The O’Brien Chop House, which opened last summer, must now be added to the list of the charms of Lismore in County Waterford, Ireland, two hours’ drive south of Dublin.
This historic town is home to several long established attractions. The tiny St Carthage’s Cathedral. An imposing castle that once housed the adventurer Sir Walter Raleigh and the dancer Adele Astaire and now belongs to the Duke and Duchess of Devonshire. Lismore was also the birthplace of Richard Boyle, the father of modern chemistry.
Main Street today houses several independent businesses run by Messrs O’Gorman, Greehy, McCarthy and McGrath, the latter an excellent butcher, with several bars and cafés interspersed.
The exterior of the Chop House is distinguished by a wooden board displaying a pink lamb chop. Its dark wooden tables are laid with good-quality Sheffield cutlery and blue and white plates. The soda bread arrives sliced on simple wooden boards with more than enough local butter. The Black Rock stout, brewed nearby at Dungarvan Brewery, is served in silver tankards, and fiddles play quietly in the background. One wall is given over to wine behind an ornate iron grill.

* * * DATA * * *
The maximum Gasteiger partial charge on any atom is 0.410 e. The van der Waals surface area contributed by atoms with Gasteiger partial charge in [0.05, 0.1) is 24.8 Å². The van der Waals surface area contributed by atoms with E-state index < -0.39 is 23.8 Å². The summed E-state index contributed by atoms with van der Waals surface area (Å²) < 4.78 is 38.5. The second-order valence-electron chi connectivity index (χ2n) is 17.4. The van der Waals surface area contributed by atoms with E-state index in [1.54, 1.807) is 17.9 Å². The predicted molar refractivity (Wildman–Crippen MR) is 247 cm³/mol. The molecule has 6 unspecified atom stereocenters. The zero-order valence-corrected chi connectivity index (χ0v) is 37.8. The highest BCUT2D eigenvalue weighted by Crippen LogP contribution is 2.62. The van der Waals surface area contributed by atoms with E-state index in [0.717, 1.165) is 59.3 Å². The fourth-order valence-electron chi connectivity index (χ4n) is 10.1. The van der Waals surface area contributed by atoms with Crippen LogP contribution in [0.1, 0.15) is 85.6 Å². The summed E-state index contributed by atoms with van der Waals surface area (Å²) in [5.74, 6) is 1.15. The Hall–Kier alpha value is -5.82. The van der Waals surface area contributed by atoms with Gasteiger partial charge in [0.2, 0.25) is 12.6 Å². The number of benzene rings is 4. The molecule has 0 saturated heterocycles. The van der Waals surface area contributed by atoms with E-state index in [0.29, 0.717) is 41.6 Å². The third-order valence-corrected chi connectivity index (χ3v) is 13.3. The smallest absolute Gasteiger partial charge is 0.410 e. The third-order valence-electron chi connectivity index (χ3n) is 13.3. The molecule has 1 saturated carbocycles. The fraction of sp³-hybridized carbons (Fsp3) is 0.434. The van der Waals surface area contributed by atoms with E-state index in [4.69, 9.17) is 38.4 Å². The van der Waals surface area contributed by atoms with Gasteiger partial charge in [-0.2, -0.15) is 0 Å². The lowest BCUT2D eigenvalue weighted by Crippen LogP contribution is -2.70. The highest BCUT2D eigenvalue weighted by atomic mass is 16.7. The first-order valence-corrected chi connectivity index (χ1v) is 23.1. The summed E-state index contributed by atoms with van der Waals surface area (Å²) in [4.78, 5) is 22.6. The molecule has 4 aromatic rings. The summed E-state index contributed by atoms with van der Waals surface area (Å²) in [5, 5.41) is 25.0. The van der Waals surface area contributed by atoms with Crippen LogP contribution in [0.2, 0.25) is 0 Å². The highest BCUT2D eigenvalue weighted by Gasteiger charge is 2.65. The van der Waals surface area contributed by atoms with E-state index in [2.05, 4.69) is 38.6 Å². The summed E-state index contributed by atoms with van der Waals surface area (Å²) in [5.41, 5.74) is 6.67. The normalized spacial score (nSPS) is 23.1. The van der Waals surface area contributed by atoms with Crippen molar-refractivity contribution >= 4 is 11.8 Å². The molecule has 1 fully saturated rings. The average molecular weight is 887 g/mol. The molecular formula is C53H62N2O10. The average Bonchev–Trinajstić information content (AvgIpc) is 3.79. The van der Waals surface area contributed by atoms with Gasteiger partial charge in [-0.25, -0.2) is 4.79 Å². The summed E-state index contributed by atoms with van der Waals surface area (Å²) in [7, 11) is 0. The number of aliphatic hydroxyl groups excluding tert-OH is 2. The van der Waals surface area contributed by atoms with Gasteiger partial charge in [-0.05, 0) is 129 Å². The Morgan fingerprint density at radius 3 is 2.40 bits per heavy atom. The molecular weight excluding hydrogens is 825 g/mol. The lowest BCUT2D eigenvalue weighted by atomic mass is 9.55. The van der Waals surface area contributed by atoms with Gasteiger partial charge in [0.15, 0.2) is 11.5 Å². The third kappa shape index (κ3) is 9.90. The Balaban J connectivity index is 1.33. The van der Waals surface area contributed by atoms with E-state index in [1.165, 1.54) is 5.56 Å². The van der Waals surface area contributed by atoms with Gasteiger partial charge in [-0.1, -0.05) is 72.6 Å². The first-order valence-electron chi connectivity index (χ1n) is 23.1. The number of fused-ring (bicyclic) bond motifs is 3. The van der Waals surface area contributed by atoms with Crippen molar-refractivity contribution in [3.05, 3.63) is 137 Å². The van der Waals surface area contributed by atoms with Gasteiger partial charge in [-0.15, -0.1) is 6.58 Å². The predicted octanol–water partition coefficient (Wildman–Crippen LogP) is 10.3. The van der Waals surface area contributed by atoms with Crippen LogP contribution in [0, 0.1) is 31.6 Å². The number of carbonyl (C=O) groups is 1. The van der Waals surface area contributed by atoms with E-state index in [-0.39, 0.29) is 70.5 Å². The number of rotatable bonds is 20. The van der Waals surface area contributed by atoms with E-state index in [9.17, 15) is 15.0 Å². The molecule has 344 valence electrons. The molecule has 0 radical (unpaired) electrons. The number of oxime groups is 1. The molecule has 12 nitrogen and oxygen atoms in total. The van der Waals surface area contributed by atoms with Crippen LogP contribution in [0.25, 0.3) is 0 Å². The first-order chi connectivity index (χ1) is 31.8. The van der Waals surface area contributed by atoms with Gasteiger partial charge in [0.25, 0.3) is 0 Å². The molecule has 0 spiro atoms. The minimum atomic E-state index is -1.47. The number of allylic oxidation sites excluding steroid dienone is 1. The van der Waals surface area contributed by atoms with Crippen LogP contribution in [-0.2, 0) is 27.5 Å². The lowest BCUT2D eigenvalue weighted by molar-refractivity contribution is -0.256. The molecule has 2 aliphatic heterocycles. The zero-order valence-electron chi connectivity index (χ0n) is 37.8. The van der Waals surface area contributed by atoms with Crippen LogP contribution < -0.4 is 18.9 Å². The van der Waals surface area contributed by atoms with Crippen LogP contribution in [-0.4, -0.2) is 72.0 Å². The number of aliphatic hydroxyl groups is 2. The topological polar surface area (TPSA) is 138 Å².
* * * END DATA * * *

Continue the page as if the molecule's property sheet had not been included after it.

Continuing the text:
Our first courses, a Caesar salad, crab claws with wild garlic and lemon butter, and lambs’ kidneys, cooked with just the right amount of tangy Worcester sauce, were excellent but promptly outshone by what followed.
Two large oval platters bore a John Dory, the whole fish cooked in the oven, with a lip-smacking black butter sauce, and a giant rib of beef complete with its own carving knife and fork, each more than enough for the two they were intended for. Both were stunning in their sourcing, the precision with which they had been cooked and the simplicity of their presentation alongside creamed spinach and wild garlic mash. The lemon tart, rhubarb mess, chocolate mousse cake and brown-bread ice cream were almost as good. Such a good lunch for six came to 205 euros without service.
The three individuals who have brought all this together and transformed what was a failed location a year ago into this polished but relaxed restaurant include its owner Justin Green (left), an Anglo-Irishman; Richard Reeve (right), an Englishman as its ultra-professional manager; and Eddie Baguio (centre), its talented Filipino chef. Although as Green modestly admitted ‘neither the restaurant nor his chef would have been on the market but for the current recession’.
Green grew up in Ballyvolane House, a 25-minute drive east of Lismore, which his parents transformed into an hotel in 1985. He took over the running of it in 2004 after a stint as general manager of Babington House, the relaxed country house hotel in Somerset. Green’s laidback approach to looking after his customers is reflected in a rather crumpled combination of shirt, jacket and unkempt hair but his eye for what will make for an exceptional restaurant cannot be faulted.